Seville is one of those cities where you should put your map down and instead of following a specific path, you just have to walk it and enjoy it. Picturesque, romantic, with its mix of styles, this city from Andalusia will leave you breathless in more than one corner.
To move around Seville is easy, everything is at walking distance and the city is super friendly. And I know I just said to not follow any guide or map, but that doesn’t mean you shouldn’t check in which direction to head out so you don’t miss any of the must see places of Seville, right? That’s why you will find here a guide, based on my 2 days in this beautiful city, to help you out…
How to get there:
Like I told you on my last post about Valencia, you can travel to Seville by plane, car or train. In our case, we decided to use the Renfe trains that go all over Spain and head to San Bernardo Station. A tip here: The Renfe trains in Seville have 2 different stations. There aren’t (or at least I did not find) any differences among them when purchasing your ticket, we used the San Bernardo station as it was nearer to our hotel. The other station, Santa Justa, is on the other side of town. You can just go to Google Maps and find the one that is closer to where you want to go.
Where to stay in Seville:
All the main touristic attractions of Seville are at walking distance from each other, so any hotel or airbnb apartment in the city centre will leave you a few steps away from everything there is to discover. In our case, we picked the Sevilla Center hotel. I have to be honest here, there was a key factor in our decision, and that was the pool! We knew that June in Seville was pool season and I personally didn’t want to miss that out, at least to relax a while after all the walking and sightseeing.
What to do in Seville:
First and foremost, no trip to Seville would be complete unless you visit the Real Alcazar. Declared World Heritage Site by UNESCO in 1987, the Alcazar is a complex of palaces and one of the most representative monuments in the city. Today is owned by the Spanish monarchy. But the Alcazar survived many owners in its history, and you can easily tell that by paying attention to the many architectural styles in it. From Islamic influence, to renaissance, baroque, mudejar and gothic, the Alcazar is just beautiful.
The visit will take you a couple of hours. It will all depend on if you are a meticulous like me and can’t stop looking for every little detail on its architecture, or not. The ticket is affordable, and free if you go on Mondays, at the last opened hour.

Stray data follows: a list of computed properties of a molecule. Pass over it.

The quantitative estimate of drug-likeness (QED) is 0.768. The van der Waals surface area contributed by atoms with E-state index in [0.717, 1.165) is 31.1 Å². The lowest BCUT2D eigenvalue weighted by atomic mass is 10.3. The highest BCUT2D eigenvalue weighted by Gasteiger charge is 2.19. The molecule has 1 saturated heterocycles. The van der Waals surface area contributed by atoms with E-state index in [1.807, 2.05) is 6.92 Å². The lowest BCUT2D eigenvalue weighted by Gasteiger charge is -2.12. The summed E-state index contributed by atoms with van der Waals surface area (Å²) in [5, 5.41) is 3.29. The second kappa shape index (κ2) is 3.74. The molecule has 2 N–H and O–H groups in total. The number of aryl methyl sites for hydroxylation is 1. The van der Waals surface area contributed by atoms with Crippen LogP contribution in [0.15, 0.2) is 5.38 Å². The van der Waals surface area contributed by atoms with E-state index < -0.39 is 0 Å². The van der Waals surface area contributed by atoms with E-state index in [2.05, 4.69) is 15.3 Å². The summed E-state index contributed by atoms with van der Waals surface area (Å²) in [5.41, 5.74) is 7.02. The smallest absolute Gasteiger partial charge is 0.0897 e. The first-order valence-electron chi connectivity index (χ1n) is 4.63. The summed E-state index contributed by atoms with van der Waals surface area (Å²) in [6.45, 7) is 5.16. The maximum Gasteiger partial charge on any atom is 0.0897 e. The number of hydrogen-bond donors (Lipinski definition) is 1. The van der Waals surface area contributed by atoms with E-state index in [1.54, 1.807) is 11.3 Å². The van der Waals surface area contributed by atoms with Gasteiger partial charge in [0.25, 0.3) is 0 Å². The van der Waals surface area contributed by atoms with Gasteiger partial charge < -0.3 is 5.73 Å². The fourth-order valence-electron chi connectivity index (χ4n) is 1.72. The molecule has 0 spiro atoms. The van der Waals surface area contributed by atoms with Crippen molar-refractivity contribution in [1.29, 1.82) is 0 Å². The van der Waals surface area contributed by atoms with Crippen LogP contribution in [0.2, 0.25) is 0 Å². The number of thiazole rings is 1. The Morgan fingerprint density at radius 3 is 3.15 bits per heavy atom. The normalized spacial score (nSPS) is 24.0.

Side note: you may have seen the Alcanzar before… Is there any Game of Thrones fan in the house? If so… Welcome to the Water Gardens of Dorne!!!
After dreaming for a while with fairytales full of princesses and charming princes, you might want to move on. There is a still a lot to see in Seville…
The Cathedral of Saint Mary was also declared by UNESCO as a World Heritage Site. Considered the biggest Christian gothic cathedral in the world, we could say its history began a little like the cathedral in Valencia: a mosque was demolished to build the cathedral instead. Luckily for us, some memories from Islamism’s times can still be found in this beautiful place, like the mosque’s old minaret (La Giralda) and in El Patio de Los Naranjos.
There is a fee to enter the Seville Cathedral, but once you are inside and take a look at the cathedral’s grandness you will see that the price was totally worthy.
To rest for a while from all that walking and visiting, close to the Cathedral and the Alcazar, you can find the Maria Luisa Park and the Plaza España (this square is actually part of the Maria Luisa Park, and its located inside of it). Full of historical symbolisms and a heaven on earth for any tile’s lover, let me confess I fell in love with this place. It is gorgeous. And believe me when I say you can stay wandering and sighing for hours at its lovely architecture.
As Plaza España couldn’t be less in Seville, she also had her cinematographic appearance… Among others, Star Wars: Attack of the Clones was filmed there.
Our second day started by heading out to Basilica de la Macarena. Recommended by my grandmother as a must see place, this beautiful church is a little off route, but please do not let that disappoint you. On the contrary, it is the perfect excuse to walk Seville’s neighborhoods and less touristic streets.
And yes, I declare myself an addict on taking photos at buildings, facades, doors, objects… all those little details enchant me and I know I have a tendency for snapping way too much. And Seville has so much material to snap from!
Regarding the Basilica, it is a small church and house of “La Esperanza Macarena” Sisterhood. With an extremely baroque style, is full of details, paintings and colors. Unfortunately, when we got there it was mass time so, out of respect, I couldn’t take any photos inside.
Our next stop wasn’t planned. True story here: we were walking and I saw a place opened to the public. It turned out to be the Palace of the Algaba Marquis, an historic building in Seville considered being one of the best examples of the civil mudejar style. Is free of charge and it takes less than an hour to visit.
Lastly, do not forget to look for the Metropol Parasol. Designed by the german architect Jürgen Mayer, is one of the newest attractions in town.
The Metropol Parasol is a wooden structure located at Plaza de La Encarnación, in the old quarter of Seville. Inside it you can find a traditional market, restaurants, an archeological museum and a place for shows. Obviously, do not have to see it all, although it is kind of mandatory to walk by when visiting Seville. At the top of this structure, there is a square that makes a perfect spot for a break while admiring the beautiful city views.